Following the intermission, Maestro Ilan Volkov conducted Italian composer Fausto Romitelli’s “Professor Bad Trip, Lessons I,II,III”, a work scored for eight players and electronics. The “Professor Bad Trip” cycle (1998—2000), blending distorted colorations of acoustic- and electric instruments as well as accessories, such as the mirliton and harmonica, was inspired by Henri Michaux’s writings under the influence of psychedelic drugs and by the comic artist Gianluca Lerici a.k.a. Professor Bad Trip and his psychedelic cartoons. The three separate movements recreate a hallucinatory sound world in which post-spectralism blends with psychedelia. The unique style that Romitelli developed is characterized by drones, glissandi and amplification with distortion, the combination of these elements resulting in highly expressive content of both great eloquence and violent sonic utterances of considerable formal complexity. Lesson I, doused with electric guitar, offering a rich timbral mix, is an exciting piece. Percussionist Lior Eldad’s skill and competence shone throughout. The music eventually becomes calm and the instrumentalists gradually exit, leaving only electronic “airport” sounds to bring the piece to an end. Lesson II is at times no less intense than its predecessor (its potency and rhythmic vehemence are endorsed by electric guitar-Nadav Lev and bass guitar-Dennis Sobolev); the piece also offers a virtuosic and poignant ‘cello solo (Yoni Gotlibovich), some breathy effects and eerie moments of spacey high string flageolet sounds, then to die down cushioned in a velvety screen of sound coloured by the knell of a haunting gong. Lesson III, bristling with effects and repetitions, sometimes referring to a kind of “tonal centre”, presents trippy sensations as well as stark, buzzy electronic sounds and strident guitar sounds. Flautist Roy Amotz moves from piccolo to flute to mirliton (a small, nasal-sounding instrument, its sound produced by a vibrating membrane) and back again. “Professor Bad Trip”, with its taste for the deformed and the artificial, for rock and electro-acoustic treatment of sound, certainly takes the listener along for the dare-devil ride, and an invigorating, shocking and spectacular trip it certainly was, too!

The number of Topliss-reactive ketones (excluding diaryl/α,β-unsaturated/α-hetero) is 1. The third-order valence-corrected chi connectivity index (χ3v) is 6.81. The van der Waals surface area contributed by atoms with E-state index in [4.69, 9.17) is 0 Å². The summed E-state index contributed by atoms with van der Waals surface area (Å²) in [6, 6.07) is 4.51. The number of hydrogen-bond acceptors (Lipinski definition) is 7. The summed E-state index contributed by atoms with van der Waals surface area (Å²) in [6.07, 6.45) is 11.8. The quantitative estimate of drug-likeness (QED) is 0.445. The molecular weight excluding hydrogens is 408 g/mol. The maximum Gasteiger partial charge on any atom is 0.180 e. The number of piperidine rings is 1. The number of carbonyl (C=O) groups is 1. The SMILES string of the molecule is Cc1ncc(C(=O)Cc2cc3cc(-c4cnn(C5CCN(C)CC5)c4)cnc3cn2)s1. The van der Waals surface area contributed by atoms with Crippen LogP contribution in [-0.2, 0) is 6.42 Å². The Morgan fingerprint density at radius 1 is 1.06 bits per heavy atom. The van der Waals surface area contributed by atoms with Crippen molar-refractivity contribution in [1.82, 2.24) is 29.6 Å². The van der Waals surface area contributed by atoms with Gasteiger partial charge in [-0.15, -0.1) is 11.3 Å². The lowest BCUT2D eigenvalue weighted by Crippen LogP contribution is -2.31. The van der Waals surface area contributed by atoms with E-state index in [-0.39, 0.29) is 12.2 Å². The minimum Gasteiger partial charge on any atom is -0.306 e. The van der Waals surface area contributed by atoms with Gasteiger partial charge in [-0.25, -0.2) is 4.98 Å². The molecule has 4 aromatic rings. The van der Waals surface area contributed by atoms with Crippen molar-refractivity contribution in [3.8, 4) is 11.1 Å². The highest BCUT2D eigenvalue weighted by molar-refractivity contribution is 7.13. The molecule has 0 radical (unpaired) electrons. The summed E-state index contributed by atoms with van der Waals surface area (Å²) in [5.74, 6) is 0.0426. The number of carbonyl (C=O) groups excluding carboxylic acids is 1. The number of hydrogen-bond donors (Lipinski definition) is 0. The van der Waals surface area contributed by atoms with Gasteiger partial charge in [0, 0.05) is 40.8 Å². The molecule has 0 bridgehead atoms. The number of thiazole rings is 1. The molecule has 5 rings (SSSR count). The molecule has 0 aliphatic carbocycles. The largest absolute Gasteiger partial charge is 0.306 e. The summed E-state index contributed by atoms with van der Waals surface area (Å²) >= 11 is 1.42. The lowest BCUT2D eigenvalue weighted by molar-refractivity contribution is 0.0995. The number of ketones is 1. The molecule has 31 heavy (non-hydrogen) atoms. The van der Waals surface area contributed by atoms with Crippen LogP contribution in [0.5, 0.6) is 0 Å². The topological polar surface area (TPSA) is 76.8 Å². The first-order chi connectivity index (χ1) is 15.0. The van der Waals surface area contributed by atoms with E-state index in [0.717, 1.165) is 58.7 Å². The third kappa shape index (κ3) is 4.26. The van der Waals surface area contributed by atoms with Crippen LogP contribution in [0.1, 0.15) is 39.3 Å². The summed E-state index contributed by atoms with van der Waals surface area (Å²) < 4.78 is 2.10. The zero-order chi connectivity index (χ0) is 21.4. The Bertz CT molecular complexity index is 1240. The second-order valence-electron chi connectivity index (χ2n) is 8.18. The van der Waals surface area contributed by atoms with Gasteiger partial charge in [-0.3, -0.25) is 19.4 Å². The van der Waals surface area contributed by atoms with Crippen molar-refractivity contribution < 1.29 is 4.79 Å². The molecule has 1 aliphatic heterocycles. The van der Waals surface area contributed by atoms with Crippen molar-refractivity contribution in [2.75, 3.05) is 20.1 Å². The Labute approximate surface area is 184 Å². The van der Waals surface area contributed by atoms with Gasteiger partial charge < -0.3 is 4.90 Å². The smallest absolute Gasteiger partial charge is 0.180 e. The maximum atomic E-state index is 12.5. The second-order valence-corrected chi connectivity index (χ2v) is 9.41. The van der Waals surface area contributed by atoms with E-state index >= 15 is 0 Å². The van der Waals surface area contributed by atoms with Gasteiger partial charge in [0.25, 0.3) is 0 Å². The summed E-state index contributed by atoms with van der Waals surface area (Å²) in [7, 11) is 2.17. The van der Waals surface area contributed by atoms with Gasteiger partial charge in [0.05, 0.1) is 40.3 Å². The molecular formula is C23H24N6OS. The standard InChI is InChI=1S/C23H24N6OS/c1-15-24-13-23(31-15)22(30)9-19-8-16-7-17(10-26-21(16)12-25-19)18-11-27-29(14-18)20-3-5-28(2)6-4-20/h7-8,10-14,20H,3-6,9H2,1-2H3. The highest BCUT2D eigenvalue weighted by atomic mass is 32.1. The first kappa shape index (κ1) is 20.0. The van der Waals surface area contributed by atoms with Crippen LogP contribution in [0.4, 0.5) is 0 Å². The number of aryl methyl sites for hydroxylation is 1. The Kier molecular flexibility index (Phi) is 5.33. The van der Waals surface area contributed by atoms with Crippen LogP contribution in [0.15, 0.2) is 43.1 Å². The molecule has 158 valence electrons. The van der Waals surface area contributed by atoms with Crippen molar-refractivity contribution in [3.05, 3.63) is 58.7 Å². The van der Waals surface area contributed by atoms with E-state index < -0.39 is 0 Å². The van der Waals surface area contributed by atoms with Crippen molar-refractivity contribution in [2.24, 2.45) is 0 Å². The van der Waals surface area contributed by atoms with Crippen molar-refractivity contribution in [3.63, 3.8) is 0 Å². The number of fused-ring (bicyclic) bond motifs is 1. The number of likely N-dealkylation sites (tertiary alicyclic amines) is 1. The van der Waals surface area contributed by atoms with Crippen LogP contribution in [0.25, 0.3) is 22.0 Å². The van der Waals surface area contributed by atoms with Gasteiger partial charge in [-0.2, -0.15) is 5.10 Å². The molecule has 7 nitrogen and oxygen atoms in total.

Drawing a large crowd, the Tel Aviv concert was a celebration of fascinating music and very fine, dedicated and discerning performance on the part of the musicians.

Dalia Besprozvany (Culiner Productions)
 
Roy Amotz  (Culiner Productions)


Moshe Aharonov (Culiner Productiobs)







Friday, June 29, 2018

The Jerusalem Baroque Orchestra presents the first Israeli performance of Handel's "Aci, Galatea and Polifemo"

Yizhar Karshon,Shaked Bar,Claire Meghnagi (photo: Maxim Reider)